Yesterday in New York, it was the same cloudless blue sky as eleven years ago. The anniversary of the 9/11 attacks – like the day itself – was one of those immaculate early fall days. The heat of the summer has abated and the city sparkles in warm sunshine.
Walking to a meeting in the financial district past the Freedom Tower built on the site of the World Trade Centre, New York seemed quieter than usual. Many people had stayed at home or were attending memorial services. The atmosphere was reflective and respectful, not sombre or morbid. And generally New York’s mood at the moment reflects the weather: bright and fresh. Indeed, the city seems to defy economic gravity. America’s recovery may be anaemic and the financial services industry – the lifeblood of New York prosperity – is still spooked by Eurozone fears. But walking down Fifth Avenue you have little sense of the hardship faced by millions of people across the country. This city hums.
At the end of Wall Street is the magnificent statue of George Washington outside Federal Hall. The statue is erected on the spot where he was inaugurated as the first president of the new United States. Nowadays he is surrounded by the scruffy remnants of the Occupy Wall Street protest and it is fascinating to speculate on what the father of the nation would make of the modern United States.
He might be less surprised by the Occupy movement than he would by Wall Street itself. Citizen activism was what originally propelled him to power although he might not recognise the now lone protester – a skinny man with an even skinnier dog – as a son of the revolution. But Wall Street as a projection of America’s global status would perhaps not be what he expected when he assumed office.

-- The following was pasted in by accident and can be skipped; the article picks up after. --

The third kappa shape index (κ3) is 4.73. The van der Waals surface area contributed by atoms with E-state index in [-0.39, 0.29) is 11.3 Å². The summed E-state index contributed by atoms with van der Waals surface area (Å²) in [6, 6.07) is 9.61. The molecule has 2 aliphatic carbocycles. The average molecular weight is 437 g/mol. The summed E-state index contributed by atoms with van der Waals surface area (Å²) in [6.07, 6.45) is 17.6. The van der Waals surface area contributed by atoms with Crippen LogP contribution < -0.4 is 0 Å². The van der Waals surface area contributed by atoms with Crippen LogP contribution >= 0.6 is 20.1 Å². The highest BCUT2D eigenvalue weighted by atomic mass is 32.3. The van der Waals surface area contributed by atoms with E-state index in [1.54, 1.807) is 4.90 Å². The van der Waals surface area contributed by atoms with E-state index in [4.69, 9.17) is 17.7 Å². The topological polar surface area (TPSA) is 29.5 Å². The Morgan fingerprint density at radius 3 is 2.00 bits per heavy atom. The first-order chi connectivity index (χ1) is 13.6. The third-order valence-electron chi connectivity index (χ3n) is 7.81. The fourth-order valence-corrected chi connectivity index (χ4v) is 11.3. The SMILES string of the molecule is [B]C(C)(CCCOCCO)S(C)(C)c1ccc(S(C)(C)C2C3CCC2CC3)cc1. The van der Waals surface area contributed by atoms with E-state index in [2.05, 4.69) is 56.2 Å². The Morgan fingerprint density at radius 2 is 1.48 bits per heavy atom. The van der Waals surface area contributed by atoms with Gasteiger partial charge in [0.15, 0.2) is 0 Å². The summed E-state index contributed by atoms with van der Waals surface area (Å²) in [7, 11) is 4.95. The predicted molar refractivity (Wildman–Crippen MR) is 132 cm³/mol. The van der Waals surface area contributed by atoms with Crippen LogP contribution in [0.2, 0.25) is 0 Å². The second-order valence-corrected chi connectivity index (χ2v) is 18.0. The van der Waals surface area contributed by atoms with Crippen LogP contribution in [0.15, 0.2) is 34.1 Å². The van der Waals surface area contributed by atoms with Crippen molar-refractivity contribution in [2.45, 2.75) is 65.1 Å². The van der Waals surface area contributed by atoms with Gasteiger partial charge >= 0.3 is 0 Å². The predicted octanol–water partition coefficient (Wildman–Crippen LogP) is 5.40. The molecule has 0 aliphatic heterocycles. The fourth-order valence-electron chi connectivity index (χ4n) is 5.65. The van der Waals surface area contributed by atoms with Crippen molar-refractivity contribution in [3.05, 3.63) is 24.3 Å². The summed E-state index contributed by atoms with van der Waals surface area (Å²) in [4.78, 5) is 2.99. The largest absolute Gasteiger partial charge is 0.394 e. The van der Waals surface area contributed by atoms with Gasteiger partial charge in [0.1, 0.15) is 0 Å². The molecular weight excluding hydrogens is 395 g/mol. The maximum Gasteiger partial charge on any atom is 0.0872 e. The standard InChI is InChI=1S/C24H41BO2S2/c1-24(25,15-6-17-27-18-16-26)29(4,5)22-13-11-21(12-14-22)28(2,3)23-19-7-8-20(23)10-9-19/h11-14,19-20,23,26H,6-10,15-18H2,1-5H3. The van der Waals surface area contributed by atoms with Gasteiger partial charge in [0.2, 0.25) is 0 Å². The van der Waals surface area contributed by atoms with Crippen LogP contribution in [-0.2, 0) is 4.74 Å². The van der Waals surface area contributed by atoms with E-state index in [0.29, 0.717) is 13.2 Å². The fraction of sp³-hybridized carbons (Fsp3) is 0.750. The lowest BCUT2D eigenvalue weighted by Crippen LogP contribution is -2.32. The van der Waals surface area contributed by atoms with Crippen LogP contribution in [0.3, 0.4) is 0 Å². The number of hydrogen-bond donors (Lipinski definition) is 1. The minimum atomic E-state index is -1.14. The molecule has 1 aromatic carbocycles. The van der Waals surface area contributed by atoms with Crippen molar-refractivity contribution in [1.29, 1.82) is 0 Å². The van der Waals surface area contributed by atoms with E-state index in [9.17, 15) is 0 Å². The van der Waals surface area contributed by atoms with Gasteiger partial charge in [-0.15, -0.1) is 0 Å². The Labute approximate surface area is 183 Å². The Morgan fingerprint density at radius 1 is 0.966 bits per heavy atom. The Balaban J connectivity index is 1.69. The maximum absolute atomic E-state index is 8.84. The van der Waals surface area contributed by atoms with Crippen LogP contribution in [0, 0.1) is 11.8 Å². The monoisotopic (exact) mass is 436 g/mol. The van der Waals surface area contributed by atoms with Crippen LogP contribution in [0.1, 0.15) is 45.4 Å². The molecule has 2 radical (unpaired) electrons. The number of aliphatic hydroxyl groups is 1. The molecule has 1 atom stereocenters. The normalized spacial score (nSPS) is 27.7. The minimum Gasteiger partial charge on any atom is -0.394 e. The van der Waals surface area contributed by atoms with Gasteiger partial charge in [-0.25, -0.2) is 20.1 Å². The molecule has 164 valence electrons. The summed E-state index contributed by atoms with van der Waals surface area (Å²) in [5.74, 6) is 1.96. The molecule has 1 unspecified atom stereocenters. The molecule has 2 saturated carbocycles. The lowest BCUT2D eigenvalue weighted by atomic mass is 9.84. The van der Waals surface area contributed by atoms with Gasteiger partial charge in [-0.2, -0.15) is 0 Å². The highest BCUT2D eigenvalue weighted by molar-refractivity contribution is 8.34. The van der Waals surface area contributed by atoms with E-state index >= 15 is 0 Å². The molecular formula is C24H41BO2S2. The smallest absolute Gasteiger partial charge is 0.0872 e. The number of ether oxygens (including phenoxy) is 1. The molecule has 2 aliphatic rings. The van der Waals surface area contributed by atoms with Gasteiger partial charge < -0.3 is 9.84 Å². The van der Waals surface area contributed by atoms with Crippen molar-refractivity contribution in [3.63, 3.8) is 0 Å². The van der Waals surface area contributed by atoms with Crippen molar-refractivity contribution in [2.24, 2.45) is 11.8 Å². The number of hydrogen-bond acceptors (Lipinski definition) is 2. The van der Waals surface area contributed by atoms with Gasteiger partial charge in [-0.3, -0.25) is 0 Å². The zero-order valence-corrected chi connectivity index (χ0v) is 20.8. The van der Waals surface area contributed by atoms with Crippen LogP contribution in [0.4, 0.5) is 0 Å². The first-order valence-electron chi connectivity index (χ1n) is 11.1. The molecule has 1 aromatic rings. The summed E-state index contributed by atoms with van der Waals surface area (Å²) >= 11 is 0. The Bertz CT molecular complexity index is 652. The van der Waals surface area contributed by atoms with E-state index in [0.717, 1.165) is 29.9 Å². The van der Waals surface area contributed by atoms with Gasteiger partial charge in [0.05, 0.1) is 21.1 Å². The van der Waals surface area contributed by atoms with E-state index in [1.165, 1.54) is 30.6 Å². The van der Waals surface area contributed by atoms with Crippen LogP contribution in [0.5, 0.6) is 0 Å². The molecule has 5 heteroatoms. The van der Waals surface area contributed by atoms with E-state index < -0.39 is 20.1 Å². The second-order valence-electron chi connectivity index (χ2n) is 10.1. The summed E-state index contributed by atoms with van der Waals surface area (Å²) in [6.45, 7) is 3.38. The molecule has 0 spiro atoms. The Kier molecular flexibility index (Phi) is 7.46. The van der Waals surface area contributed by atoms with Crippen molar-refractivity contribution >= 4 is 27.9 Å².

He never envisaged America as an industrial, financial or military superpower. He and Thomas Jefferson saw an independent America as an agrarian commonwealth running its own affairs and minding its own business. That people might have executed a plan conceived on the other side of the world to bring terror to this tip of Manhattan would surely have baffled him.
What would he make of the political theatre that is the run up to the presidential election? The early days of the republic had their fair share of political rough and tumble and he would certainly have recognised the resistance to big central government that is a recurring theme in the political debate. But he might still be taken aback by the extent to which politics has become a full contact sport in this country. This election, more than any other, seems to be intensely gladiatorial in both tone and substance, with rival camps and media pundits baying for blood like the audience at the Coliseum. It is a great spectator sport but it is not for the squeamish.
As I write this, news is coming through of a lethal attack on US diplomatic staff in Libya. This is a timely reminder that however preoccupied this country is right now with itself, it has become and will remain intimately involved in the Middle East and beyond. America has learned the hard way that it is impossible to build other people’s countries in its own image but every visit to New York reminds me of the extraordinary energy and momentum that America can generate to fix itself.
Just around the corner from Federal Hall, an Amish choir is singing hymns to commemorate the victims of 9/11. This choir and the statue of Washington stand in stark contrast to the modernity of New York’s financial district. But they also represent a continuum between a nation that was formed in exceptional circumstances and a country that still – for all its problems – has the capacity to reinvent itself. For that, I think George Washington would be very proud.